What happens when you cross the streams

What's the best way to cross streams while backpacking?

Each method will be slightly different because they use different shoes and different equipment (e.g. poles versus no poles).

Plan ahead and find out the expected water level given the time of year and the amount of snow that year. If there is a likelihood that a particular hike cannot be safely completed, this is what you want to know and you don't.

When I know a big cross is coming, I look for a good stick or two to keep my balance. (I don't hike with walking sticks.)

When the creek is high enough or fast enough to look dangerous, I try to discipline myself to spend a lot of time looking for the safest place to cross. The safest point can be 100 meters from where the path meets the creek and can be invisible from the path. The safest point is usually the widest, as this is where the water flows the slowest. Sometimes in 10 minutes of searching you can find a tree or rock that you can cross without wading, or you see another hiker tell you a better place to cross.

Loosen the belly band and the chest strap so that I don't get caught in my backpack in the event of a fall. Make sure that sleeping bags, down jackets, etc. are in a garbage bag or something similar.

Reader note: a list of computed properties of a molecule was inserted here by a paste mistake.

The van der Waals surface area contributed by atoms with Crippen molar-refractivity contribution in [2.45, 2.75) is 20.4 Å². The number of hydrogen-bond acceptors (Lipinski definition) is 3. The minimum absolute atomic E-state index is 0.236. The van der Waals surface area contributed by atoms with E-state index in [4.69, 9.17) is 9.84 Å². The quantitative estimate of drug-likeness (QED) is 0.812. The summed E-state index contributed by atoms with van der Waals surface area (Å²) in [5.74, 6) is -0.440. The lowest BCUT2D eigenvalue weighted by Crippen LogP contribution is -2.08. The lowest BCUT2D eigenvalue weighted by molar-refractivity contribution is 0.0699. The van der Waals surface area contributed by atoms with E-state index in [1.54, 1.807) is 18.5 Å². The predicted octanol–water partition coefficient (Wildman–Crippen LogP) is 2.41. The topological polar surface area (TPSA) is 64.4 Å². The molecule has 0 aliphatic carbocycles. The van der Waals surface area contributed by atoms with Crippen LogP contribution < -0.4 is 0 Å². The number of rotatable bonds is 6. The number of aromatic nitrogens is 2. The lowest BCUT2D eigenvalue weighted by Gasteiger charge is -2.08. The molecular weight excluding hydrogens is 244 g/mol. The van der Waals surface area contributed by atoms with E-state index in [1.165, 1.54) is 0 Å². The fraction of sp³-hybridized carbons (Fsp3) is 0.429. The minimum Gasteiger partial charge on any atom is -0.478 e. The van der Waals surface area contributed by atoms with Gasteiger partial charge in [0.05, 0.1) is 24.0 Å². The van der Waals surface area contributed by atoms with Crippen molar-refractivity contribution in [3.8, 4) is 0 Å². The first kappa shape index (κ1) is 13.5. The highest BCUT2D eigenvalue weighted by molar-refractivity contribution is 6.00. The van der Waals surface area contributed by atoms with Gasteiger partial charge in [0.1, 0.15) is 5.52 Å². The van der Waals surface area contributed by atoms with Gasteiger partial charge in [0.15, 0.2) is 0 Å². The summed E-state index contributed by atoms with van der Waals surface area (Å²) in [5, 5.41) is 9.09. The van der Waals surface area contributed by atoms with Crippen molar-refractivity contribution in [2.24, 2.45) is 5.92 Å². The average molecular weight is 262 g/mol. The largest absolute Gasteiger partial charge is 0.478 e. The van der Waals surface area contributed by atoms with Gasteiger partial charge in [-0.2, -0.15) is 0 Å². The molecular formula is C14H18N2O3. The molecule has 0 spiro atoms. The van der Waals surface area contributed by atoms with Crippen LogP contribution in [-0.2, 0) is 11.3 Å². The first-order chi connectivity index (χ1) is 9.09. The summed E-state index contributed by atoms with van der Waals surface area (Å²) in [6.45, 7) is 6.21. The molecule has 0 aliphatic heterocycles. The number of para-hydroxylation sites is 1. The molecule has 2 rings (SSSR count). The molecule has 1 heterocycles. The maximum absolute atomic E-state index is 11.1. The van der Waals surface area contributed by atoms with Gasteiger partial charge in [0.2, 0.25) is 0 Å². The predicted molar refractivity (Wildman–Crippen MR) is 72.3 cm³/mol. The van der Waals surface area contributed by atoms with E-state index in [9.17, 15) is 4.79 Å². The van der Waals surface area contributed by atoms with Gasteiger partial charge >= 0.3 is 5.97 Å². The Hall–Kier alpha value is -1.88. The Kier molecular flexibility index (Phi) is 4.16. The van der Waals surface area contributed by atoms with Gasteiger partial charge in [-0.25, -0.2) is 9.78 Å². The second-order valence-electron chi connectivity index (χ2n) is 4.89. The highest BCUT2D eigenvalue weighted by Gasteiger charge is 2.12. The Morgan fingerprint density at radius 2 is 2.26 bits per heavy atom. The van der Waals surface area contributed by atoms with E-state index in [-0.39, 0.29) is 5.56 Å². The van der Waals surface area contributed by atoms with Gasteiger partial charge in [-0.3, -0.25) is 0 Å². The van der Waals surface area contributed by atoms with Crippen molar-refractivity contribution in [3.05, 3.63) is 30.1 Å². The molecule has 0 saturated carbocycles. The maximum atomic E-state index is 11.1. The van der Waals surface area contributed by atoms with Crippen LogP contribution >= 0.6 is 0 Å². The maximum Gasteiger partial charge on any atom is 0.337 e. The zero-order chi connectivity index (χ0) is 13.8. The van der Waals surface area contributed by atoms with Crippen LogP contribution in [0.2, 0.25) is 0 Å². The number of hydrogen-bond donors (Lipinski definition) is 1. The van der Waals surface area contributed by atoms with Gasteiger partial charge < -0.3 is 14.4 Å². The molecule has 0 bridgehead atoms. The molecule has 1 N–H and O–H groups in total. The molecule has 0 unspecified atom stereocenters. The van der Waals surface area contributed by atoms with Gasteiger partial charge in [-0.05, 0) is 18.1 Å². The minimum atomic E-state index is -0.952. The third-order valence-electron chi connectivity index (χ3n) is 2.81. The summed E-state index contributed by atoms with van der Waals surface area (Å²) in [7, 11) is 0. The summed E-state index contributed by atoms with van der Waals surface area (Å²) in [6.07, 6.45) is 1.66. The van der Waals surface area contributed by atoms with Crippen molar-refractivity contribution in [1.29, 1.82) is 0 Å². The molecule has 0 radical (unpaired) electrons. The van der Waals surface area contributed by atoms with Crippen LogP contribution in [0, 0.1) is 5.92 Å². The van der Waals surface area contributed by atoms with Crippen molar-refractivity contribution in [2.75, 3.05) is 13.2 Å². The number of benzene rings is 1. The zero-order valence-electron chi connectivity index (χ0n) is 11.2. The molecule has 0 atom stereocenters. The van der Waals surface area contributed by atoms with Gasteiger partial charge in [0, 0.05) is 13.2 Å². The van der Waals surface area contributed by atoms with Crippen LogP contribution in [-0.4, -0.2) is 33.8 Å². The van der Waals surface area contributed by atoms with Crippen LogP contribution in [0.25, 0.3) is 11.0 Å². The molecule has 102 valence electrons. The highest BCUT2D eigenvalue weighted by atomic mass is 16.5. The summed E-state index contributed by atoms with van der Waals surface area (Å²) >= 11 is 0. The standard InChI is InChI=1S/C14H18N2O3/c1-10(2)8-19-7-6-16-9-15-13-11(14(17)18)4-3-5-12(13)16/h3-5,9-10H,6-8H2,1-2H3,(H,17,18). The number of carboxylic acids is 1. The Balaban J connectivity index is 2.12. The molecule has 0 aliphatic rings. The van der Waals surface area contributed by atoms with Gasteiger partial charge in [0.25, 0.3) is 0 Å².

I usually hike in running shoes. To cross a stream, I take off my socks, take off the inserts from my shoes, and put the shoes back on to protect my feet when crossing. Although river rocks are mostly smooth, a foot injury could ruin my entire trip so I wouldn't want to cross barefoot.

As you cross, practice what to do if you get knocked off your feet. When this happens, shake off your backpack. The major risks of death are head injuries and entrapment underwater. To reduce the risk of a head injury, try to orient yourself so that you are walking your feet first.

After the crossing, hike for 10 minutes and then tuck the socks and inserts back into the shoes.

One of the biggest problems with hiking boots is that if you wear them for foot protection when crossing a creek, they will likely never dry out and you will blister your feet.

Rory Alsop ♦

Good point about the stakes